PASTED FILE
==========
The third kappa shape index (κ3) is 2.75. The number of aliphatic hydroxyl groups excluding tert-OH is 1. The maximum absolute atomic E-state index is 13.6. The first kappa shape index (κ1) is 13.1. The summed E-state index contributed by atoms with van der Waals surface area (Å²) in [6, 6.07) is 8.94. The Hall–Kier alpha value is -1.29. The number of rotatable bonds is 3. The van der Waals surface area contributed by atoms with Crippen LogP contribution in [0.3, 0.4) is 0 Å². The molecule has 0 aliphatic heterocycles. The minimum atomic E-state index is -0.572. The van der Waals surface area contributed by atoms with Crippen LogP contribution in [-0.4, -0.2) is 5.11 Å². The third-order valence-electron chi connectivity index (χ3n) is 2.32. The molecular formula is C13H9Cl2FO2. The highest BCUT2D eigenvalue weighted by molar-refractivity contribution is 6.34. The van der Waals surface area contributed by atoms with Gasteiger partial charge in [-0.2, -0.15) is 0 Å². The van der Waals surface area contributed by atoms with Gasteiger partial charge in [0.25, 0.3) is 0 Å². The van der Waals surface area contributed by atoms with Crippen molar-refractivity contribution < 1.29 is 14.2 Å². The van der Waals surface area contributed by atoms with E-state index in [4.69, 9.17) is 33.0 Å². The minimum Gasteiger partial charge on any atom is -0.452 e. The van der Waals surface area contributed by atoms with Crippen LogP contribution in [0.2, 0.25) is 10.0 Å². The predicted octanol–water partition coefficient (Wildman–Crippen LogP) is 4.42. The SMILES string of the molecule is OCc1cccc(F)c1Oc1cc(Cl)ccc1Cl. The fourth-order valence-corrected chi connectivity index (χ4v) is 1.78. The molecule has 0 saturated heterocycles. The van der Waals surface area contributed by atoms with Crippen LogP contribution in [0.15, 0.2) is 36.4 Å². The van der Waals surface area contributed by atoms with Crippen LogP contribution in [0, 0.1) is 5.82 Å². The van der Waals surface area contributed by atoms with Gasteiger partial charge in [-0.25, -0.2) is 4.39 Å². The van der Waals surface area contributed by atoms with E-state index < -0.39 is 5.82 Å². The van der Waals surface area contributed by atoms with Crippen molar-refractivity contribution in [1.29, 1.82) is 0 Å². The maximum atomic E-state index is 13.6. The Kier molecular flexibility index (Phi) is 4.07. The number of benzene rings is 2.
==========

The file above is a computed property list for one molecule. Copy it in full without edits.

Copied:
The third kappa shape index (κ3) is 2.75. The number of aliphatic hydroxyl groups excluding tert-OH is 1. The maximum absolute atomic E-state index is 13.6. The first kappa shape index (κ1) is 13.1. The summed E-state index contributed by atoms with van der Waals surface area (Å²) in [6, 6.07) is 8.94. The Hall–Kier alpha value is -1.29. The number of rotatable bonds is 3. The van der Waals surface area contributed by atoms with Crippen LogP contribution in [0.3, 0.4) is 0 Å². The molecule has 0 aliphatic heterocycles. The minimum atomic E-state index is -0.572. The van der Waals surface area contributed by atoms with Crippen LogP contribution in [-0.4, -0.2) is 5.11 Å². The third-order valence-electron chi connectivity index (χ3n) is 2.32. The molecular formula is C13H9Cl2FO2. The highest BCUT2D eigenvalue weighted by molar-refractivity contribution is 6.34. The van der Waals surface area contributed by atoms with Gasteiger partial charge in [-0.2, -0.15) is 0 Å². The van der Waals surface area contributed by atoms with Gasteiger partial charge in [0.25, 0.3) is 0 Å². The van der Waals surface area contributed by atoms with Crippen molar-refractivity contribution < 1.29 is 14.2 Å². The van der Waals surface area contributed by atoms with E-state index in [4.69, 9.17) is 33.0 Å². The minimum Gasteiger partial charge on any atom is -0.452 e. The van der Waals surface area contributed by atoms with Crippen LogP contribution in [0.2, 0.25) is 10.0 Å². The predicted octanol–water partition coefficient (Wildman–Crippen LogP) is 4.42. The SMILES string of the molecule is OCc1cccc(F)c1Oc1cc(Cl)ccc1Cl. The fourth-order valence-corrected chi connectivity index (χ4v) is 1.78. The molecule has 0 saturated heterocycles. The van der Waals surface area contributed by atoms with Crippen LogP contribution in [0.15, 0.2) is 36.4 Å². The van der Waals surface area contributed by atoms with Crippen LogP contribution in [0, 0.1) is 5.82 Å². The van der Waals surface area contributed by atoms with Gasteiger partial charge in [-0.25, -0.2) is 4.39 Å². The van der Waals surface area contributed by atoms with E-state index < -0.39 is 5.82 Å². The van der Waals surface area contributed by atoms with Crippen molar-refractivity contribution in [1.29, 1.82) is 0 Å². The maximum atomic E-state index is 13.6. The Kier molecular flexibility index (Phi) is 4.07. The number of benzene rings is 2.